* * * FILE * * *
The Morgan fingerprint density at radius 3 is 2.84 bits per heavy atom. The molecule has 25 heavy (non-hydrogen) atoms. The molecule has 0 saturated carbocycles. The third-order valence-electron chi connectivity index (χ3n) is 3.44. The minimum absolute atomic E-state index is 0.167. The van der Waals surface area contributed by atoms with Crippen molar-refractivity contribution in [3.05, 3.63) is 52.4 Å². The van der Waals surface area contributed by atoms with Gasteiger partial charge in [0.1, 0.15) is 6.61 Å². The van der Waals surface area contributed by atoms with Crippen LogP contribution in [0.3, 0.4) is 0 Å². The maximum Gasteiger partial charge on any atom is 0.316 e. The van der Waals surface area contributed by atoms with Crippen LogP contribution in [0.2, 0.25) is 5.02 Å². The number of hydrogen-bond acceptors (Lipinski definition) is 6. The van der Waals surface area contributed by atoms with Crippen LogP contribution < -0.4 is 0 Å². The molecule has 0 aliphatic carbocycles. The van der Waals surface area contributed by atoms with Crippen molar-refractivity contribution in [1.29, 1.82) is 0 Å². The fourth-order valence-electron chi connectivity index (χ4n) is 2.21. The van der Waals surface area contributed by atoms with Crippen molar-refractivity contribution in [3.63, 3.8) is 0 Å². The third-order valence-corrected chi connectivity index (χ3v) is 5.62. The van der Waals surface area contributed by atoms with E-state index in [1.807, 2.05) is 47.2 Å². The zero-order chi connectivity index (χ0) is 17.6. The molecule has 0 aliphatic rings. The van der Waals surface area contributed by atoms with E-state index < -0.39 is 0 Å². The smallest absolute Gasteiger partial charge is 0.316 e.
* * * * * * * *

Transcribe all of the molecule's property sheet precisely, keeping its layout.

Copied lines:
The Morgan fingerprint density at radius 3 is 2.84 bits per heavy atom. The molecule has 25 heavy (non-hydrogen) atoms. The molecule has 0 saturated carbocycles. The third-order valence-electron chi connectivity index (χ3n) is 3.44. The minimum absolute atomic E-state index is 0.167. The van der Waals surface area contributed by atoms with Crippen molar-refractivity contribution in [3.05, 3.63) is 52.4 Å². The van der Waals surface area contributed by atoms with Gasteiger partial charge in [0.1, 0.15) is 6.61 Å². The van der Waals surface area contributed by atoms with Crippen LogP contribution in [0.3, 0.4) is 0 Å². The maximum Gasteiger partial charge on any atom is 0.316 e. The van der Waals surface area contributed by atoms with Crippen LogP contribution in [0.2, 0.25) is 5.02 Å². The number of hydrogen-bond acceptors (Lipinski definition) is 6. The van der Waals surface area contributed by atoms with Crippen LogP contribution < -0.4 is 0 Å². The molecule has 0 aliphatic carbocycles. The van der Waals surface area contributed by atoms with Crippen molar-refractivity contribution in [1.29, 1.82) is 0 Å². The fourth-order valence-electron chi connectivity index (χ4n) is 2.21. The van der Waals surface area contributed by atoms with Crippen molar-refractivity contribution in [3.63, 3.8) is 0 Å². The third-order valence-corrected chi connectivity index (χ3v) is 5.62. The van der Waals surface area contributed by atoms with E-state index in [1.807, 2.05) is 47.2 Å². The zero-order chi connectivity index (χ0) is 17.6. The molecule has 0 aliphatic rings. The van der Waals surface area contributed by atoms with E-state index < -0.39 is 0 Å². The smallest absolute Gasteiger partial charge is 0.316 e.